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planeNot how I planned it

“I’m fine – everything’s ok – but there’s something you should know…”

The email, to my wife, was one I never expected to send.

Two weeks after I travelled to Nepal, to climb in the Himalayas, I was lying in a hospital bed in Kathmandu. 

My trip, which I had spent months training for, had come to a premature end.

As so many people have asked me about my experiences, I thought I would take a brief detour from my usual subject matter of pensions, and share some of the highlights – and lowlights – of my time in the Himalayas.

Ups...

It had all started so well.

I was part of a group of 10 other climbers, 2 guides and a team of Sherpas, who were preparing to climb three summits (reaching up to 22,000 feet), crossing several glaciers and narrow ridges in the process.

I had experience mountaineering when I was younger, so I knew what I was in for, and had spent the last few months training hard and shedding weight, so I was as fit as possible for the challenge.

I couldn’t wait to get away from it all, and immerse myself in a totally different environment and experience.

And right from the start, it was certainly remote.

Here we are, arriving at the start of the trek:

runway

Notice how the runway starts on the very edge of a steep mountain – that is certainly not a landing for the faint-hearted!

Staying in touch with the outside world was going to be tough – there would be no contact with our families until we were back in Kathmandu:

sat-phone

The first week was spent acclimatising. Every day we walked up a very steep 1,000m, which could take four hours and was brutally hard…and then walked back down again. It was a pleasure, but it was mentally tough knowing that after all that effort, at the end of the day we’d be right back where we started.

Still, by the end of the first week I felt super strong, and we were able to gradually continue our climb until we reached basecamp – in preparation for reaching the summit.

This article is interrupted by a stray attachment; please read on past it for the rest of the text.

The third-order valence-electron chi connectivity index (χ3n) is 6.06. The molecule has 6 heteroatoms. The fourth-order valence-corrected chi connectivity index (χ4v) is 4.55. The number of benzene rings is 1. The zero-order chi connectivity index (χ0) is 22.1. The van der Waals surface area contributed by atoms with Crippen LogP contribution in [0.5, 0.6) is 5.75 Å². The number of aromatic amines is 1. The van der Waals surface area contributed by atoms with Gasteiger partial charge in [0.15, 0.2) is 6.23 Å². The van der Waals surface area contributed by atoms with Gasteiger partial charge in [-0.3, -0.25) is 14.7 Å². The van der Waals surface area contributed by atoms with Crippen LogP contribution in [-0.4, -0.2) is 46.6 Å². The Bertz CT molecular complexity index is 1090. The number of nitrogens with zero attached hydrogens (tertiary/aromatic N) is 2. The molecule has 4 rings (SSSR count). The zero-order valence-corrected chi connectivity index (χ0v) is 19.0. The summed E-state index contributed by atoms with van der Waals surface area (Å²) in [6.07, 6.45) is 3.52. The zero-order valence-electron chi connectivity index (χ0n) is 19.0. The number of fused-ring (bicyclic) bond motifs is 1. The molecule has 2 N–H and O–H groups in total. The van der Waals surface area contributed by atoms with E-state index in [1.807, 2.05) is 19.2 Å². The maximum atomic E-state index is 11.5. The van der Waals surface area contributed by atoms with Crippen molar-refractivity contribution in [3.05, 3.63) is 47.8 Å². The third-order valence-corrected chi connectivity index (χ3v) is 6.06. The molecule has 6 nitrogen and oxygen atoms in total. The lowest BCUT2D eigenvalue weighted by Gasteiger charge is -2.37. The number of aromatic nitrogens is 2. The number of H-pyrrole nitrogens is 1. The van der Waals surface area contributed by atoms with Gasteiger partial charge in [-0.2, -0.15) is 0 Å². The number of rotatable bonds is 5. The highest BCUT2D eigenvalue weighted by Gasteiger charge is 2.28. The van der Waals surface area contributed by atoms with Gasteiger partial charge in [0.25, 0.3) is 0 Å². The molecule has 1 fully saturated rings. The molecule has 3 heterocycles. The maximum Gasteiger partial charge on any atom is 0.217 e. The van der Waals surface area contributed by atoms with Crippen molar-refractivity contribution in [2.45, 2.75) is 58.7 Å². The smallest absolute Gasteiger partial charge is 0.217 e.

As you can see, the scenery was spectacular, although it was almost lunar in its starkness once you started getting higher up:

steve and landscape

…and in reality, it felt much colder than it looks in this picture:

base camp

The experience was enormously intense. When you’re walking for 7-8 hours a day under these solitary conditions, you have lots of thinking time and every emotion and every exchange you have takes on outsized significance. Mental resilience is key.

...and downs 

I was really excited to climb to the summit of Mera Peak, but unfortunately that never happened.

Two weeks in, almost out of nowhere, I was suddenly hit with altitude sickness. I had been to 6,000m four times previously, so I didn’t realise I had to worry.

It felt a bit like being drunk – it was hard to walk straight and I kept on falling over. This made it particularly difficult to descend, as you can imagine, so it was a relief when I was finally evacuated by helicopter:

 

After a brief stay in hospital in Kathmandu, I returned to the UK.

Decisions, decisions

Although, of course, I wish I could have been there for the full month and reached the mountain summit, overall it was a wonderful experience. People keep on asking me whether I intend to go back, and the truth is I’m not sure. The altitude sickness and final descent was extremely stressful, but I still love climbing mountains, which was the reason I went in the first place.

I’m sure I’ll come to a clear decision at some point in the future.

In the meanwhile, though, it’s back to the real world and to pensions.

Although…

Come to think of it…

There is a way to tie my experiences in Nepal back to workplace savings and retirement.

I’ll tell you about that in next week's instalment!

Posted by Steve Butler

Topics: Workplace Savings

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